Cities expanded and new motorways connected the emirates. The 36-kilometre Jebel Jais Road opened the country’s tallest mountain to the public in 2013. The RAK Ring Road, under construction, would connect cities and industry in northern Ras Al Khaimah to the 611, cutting the distance to Abu Dhabi and Dubai and putting an end to the industrial traffic that had crippled the central area of Ras Al Khaimah city.
Fujairah has also been transformed with the development of housing projects, infrastructure and tourism and oil jobs.
It became home to the world’s second-largest bunkering port, Fujairah Port, and the site of the country’s first protected national park, Wadi Wurayah National Park.
In 2015, the second-largest mosque in the country, Sheikh Zayed Mosque opened its doors in Fujairah while one of the major improvements was the launch of the Fujairah 2040 plan with new roads, housing complexes and the expanding port and airport.
This vision of the UAE in the wider world has a more profound objective than a five-star rating on TripAdvisor. It recognises that, as the country grows, it matures, and accepts that with greater visibility comes greater responsibility.
Since 2015, Abu Dhabi has been home to the UN’s International Renewable Energy Agency, located in Masdar City, operating since 2009 as a pioneering research centre for alternative energy technologies.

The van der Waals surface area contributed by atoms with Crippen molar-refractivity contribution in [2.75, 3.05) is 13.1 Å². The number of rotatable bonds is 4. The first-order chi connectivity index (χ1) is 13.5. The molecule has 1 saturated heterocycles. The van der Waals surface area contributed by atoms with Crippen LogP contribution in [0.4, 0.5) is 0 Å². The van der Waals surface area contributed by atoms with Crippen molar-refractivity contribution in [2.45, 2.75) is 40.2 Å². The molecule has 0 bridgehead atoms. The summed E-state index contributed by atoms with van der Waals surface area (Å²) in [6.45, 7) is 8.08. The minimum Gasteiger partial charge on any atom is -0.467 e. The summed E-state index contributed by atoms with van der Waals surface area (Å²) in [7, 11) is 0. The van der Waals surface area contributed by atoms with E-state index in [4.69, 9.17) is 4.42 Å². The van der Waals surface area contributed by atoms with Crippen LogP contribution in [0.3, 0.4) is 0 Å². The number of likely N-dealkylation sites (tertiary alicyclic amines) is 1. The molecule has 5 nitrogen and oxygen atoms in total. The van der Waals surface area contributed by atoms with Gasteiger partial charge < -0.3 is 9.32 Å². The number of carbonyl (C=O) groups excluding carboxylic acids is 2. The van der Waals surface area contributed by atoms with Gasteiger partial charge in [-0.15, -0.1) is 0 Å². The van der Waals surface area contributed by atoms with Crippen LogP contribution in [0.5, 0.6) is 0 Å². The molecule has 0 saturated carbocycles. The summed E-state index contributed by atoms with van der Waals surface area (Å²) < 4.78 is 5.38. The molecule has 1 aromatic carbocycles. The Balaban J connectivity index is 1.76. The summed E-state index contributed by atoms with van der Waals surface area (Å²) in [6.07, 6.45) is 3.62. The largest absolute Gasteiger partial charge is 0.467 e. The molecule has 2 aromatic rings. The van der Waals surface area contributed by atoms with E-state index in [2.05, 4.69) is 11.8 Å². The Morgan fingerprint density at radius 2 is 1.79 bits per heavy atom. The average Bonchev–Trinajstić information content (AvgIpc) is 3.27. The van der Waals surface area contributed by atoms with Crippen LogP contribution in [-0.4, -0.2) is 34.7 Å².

The generosity of the UAE has been felt all over the world, with recipients this year ranging from victims of a hurricane in Texas to those of floods in Iran.
These responsibilities have not been without cost. The UAE ambassador to Afghanistan was killed in a bomb blast in Kandahar two years ago.
Dozens of Emirati soldiers have laid down their lives in the fight to restore the legitimate government in Yemen.
Their sacrifice is honoured at the Wahat Al Karama memorial, opened in Abu Dhabi in 2016. Meanwhile thousands of young Emiratis have stepped forward to play their part in the nation’s security, after the introduction of national service in 2014. Both women and men are in uniform. They include the UAE’s first female fighter pilot, Mariam Al Mansouri, leading air force strikes against ISIS extremists in 2014.
Often defying outsiders’ stereotypes about the role of females in an Arab Muslim country, women have played an increasingly visible role over the past 15 years. They will make up half of the Federal National Council once the remaining members are appointed by each emirate’s ruler.
Economically, the country is increasingly preparing for a time when it is not sustained by the revenue of oil and gas.
New industries have emerged, with Emiratis encouraged to play an ever greater role. They represent over half of the employees at the Emirates Nuclear Energy Corporation, as the UAE’s first nuclear power station enters the final stages of commissioning.
Next year the country will launch Hope – the Emirates mission to Mars that will be the first by an Arab country. Hope, which will survey the Martian climate, is entirely designed and built by Emiratis.
Technology is a part of everyone’s life at the most fundamental level since 2004.
Routine tasks such as utility payments, road tolls, government services – things that 15 years ago might have required lengthy visits to crowded offices – are now completed with a few clicks of a mouse or, more often, just a touch of a smartphone screen.
This is life, today in the UAE on November 3, 2019, with the promise of a future even brighter than the glowing memories of the past.
The question might be not how much life has changed since 2004, but how much more it will in the next 15 years.
Updated: November 2, 2019 11:18 PM